Identification of SA women

South Asia (SA) comprises a diverse range of populations with a plethora of naming practices. We collected the surnames/family names used in India, Nepal, Afghanistan, Sri-Lanka, Pakistan, and Bangladesh. Staff began with a list of South Asian names provided from the InTouch database. BP (who is Nepalese) compiled an extensive list of Nepalese surnames, then using a range of web-based and informal approaches developed an extensive list of other SA surnames. They also sourced extensive lists from Forebears, an online database of surnames and genealogy information. They then consulted formal organisations (consulates, embassies and ethnic community organisations across Australia) who provided feedback on their validity. They finalised a list of 7690 verified surnames from the SA countries above. There could be other naming practices that were not picked up by us during this process. Some ethnic groups may not be accessible through this method and we will not pick up SA women married to men of other countries. Many names were classified on more than one list and some names are not limited to SA countries. However, we took the decision to be more inclusive rather than less.

These surnames are flagged in the GrHanite software, so that we can estimate the overall SA patient population and SA women in each clinic. These data will be used to compare the ethnicity data recorded by clinic staff and to estimate intervention effectiveness in these patient populations.

Data analysis

A full statistical analysis plan is currently in draft. Analysis of the primary outcomes before (baseline), during (6 months) at the 12-month period and 3 months after will be conducted by a statistician blinded to allocation status using an intention-to-treat analysis. The denominators for the analysis (ie, number of active female patients per clinic) are also extracted over the same period. Poisson regression will be used to compare the intervention and comparison arms, with the number of documented identifications and referrals within the 12-month intervention period for every cluster as the independent variables. The same will be undertaken for safety planning. The Poisson regression models will include the number of active women ≥18 per clinic as the exposure variable and GP clinic as the random effect to take account of clustering. Models will adjust for any randomisation imbalance in key factors or confounders, such as South Asian population per clinic. This subgroup analysis for estimated proportions of South Asian women will not be generalisable or accurate, as we have not powered the study for SA status and identification methods are not rigorous. We will also analyse 15-month outcome data to test sustainability of the training.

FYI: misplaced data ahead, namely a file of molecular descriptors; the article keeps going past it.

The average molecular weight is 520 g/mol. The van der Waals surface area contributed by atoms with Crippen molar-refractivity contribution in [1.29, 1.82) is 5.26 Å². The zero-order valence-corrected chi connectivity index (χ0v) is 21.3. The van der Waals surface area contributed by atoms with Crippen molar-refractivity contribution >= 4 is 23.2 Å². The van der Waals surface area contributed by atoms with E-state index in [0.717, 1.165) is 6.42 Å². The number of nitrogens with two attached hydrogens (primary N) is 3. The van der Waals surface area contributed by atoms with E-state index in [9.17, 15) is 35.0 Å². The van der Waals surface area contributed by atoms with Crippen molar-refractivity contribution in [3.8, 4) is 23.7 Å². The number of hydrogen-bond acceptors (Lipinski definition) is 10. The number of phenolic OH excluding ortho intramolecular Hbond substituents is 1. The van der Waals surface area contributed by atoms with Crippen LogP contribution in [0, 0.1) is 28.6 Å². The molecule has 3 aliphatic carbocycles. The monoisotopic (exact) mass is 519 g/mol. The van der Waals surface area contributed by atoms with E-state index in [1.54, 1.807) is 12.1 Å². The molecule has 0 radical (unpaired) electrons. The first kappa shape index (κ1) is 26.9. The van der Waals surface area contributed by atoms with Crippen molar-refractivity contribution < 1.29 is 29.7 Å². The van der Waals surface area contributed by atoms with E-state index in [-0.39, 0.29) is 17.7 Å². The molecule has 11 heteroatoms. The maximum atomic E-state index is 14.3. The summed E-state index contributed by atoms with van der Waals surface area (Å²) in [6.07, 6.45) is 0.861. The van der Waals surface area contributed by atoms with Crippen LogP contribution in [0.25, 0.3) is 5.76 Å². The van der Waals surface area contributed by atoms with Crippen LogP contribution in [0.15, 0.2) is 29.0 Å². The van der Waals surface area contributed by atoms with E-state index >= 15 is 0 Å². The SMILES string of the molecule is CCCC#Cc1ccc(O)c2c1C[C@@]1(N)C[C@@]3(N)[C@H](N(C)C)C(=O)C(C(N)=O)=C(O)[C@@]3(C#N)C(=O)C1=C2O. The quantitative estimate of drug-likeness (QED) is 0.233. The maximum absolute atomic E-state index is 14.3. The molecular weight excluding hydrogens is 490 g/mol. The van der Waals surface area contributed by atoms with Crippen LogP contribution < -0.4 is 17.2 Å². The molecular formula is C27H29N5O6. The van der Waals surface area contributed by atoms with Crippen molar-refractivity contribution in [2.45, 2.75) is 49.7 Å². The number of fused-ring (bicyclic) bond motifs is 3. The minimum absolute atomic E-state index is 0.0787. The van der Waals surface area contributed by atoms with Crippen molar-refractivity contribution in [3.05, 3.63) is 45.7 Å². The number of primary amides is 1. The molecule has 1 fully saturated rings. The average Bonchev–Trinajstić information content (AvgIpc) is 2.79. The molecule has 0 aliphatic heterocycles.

Process evaluation

There is a large gap in evidence for effective DVA education curricula.26 We will evaluate the clinic training with a pretest and post-test assessment of GP training using the GRIPS instrument24 and explore its impact in process evaluation outlined below. In order to explore critical factors affecting sustainability, we will embed the process evaluation methods in normalisation process theory (NPT)27 http://wwwnormalizationprocessorg/npt-toolkit/.